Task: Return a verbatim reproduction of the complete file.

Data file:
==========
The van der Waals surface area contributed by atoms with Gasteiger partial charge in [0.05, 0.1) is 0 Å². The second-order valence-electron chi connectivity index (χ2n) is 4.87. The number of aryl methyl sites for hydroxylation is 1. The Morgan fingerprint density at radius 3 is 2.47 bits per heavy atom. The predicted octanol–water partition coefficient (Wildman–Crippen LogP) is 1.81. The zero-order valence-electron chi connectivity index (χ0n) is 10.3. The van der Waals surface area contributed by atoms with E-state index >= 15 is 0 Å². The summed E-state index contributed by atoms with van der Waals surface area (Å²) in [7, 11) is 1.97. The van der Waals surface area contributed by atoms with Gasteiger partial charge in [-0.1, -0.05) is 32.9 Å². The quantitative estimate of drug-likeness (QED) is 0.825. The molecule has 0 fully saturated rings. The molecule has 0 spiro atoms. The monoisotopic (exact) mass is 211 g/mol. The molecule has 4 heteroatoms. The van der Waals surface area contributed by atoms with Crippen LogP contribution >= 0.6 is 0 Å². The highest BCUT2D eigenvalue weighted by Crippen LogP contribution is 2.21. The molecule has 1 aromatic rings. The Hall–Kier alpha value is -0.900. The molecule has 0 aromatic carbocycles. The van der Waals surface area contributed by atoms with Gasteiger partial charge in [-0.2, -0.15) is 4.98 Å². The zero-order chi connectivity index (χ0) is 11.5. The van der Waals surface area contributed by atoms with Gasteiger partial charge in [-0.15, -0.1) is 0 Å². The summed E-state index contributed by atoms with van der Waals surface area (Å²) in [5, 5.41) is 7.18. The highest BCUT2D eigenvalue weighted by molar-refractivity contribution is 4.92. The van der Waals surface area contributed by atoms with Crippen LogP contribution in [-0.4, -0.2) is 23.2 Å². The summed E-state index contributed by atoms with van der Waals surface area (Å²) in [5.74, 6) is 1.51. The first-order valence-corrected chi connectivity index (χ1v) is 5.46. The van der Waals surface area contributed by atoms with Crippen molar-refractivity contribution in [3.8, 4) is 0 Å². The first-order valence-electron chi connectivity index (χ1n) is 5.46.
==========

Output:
The van der Waals surface area contributed by atoms with Gasteiger partial charge in [0.05, 0.1) is 0 Å². The second-order valence-electron chi connectivity index (χ2n) is 4.87. The number of aryl methyl sites for hydroxylation is 1. The Morgan fingerprint density at radius 3 is 2.47 bits per heavy atom. The predicted octanol–water partition coefficient (Wildman–Crippen LogP) is 1.81. The zero-order valence-electron chi connectivity index (χ0n) is 10.3. The van der Waals surface area contributed by atoms with E-state index >= 15 is 0 Å². The summed E-state index contributed by atoms with van der Waals surface area (Å²) in [7, 11) is 1.97. The van der Waals surface area contributed by atoms with Gasteiger partial charge in [-0.1, -0.05) is 32.9 Å². The quantitative estimate of drug-likeness (QED) is 0.825. The molecule has 0 fully saturated rings. The molecule has 0 spiro atoms. The monoisotopic (exact) mass is 211 g/mol. The molecule has 4 heteroatoms. The van der Waals surface area contributed by atoms with Crippen LogP contribution >= 0.6 is 0 Å². The highest BCUT2D eigenvalue weighted by Crippen LogP contribution is 2.21. The molecule has 1 aromatic rings. The Hall–Kier alpha value is -0.900. The molecule has 0 aromatic carbocycles. The van der Waals surface area contributed by atoms with Gasteiger partial charge in [-0.2, -0.15) is 4.98 Å². The zero-order chi connectivity index (χ0) is 11.5. The van der Waals surface area contributed by atoms with Gasteiger partial charge in [-0.15, -0.1) is 0 Å². The summed E-state index contributed by atoms with van der Waals surface area (Å²) in [5, 5.41) is 7.18. The highest BCUT2D eigenvalue weighted by molar-refractivity contribution is 4.92. The van der Waals surface area contributed by atoms with Crippen LogP contribution in [-0.4, -0.2) is 23.2 Å². The summed E-state index contributed by atoms with van der Waals surface area (Å²) in [5.74, 6) is 1.51. The first-order valence-corrected chi connectivity index (χ1v) is 5.46. The van der Waals surface area contributed by atoms with Crippen molar-refractivity contribution in [3.8, 4) is 0 Å². The first-order valence-electron chi connectivity index (χ1n) is 5.46.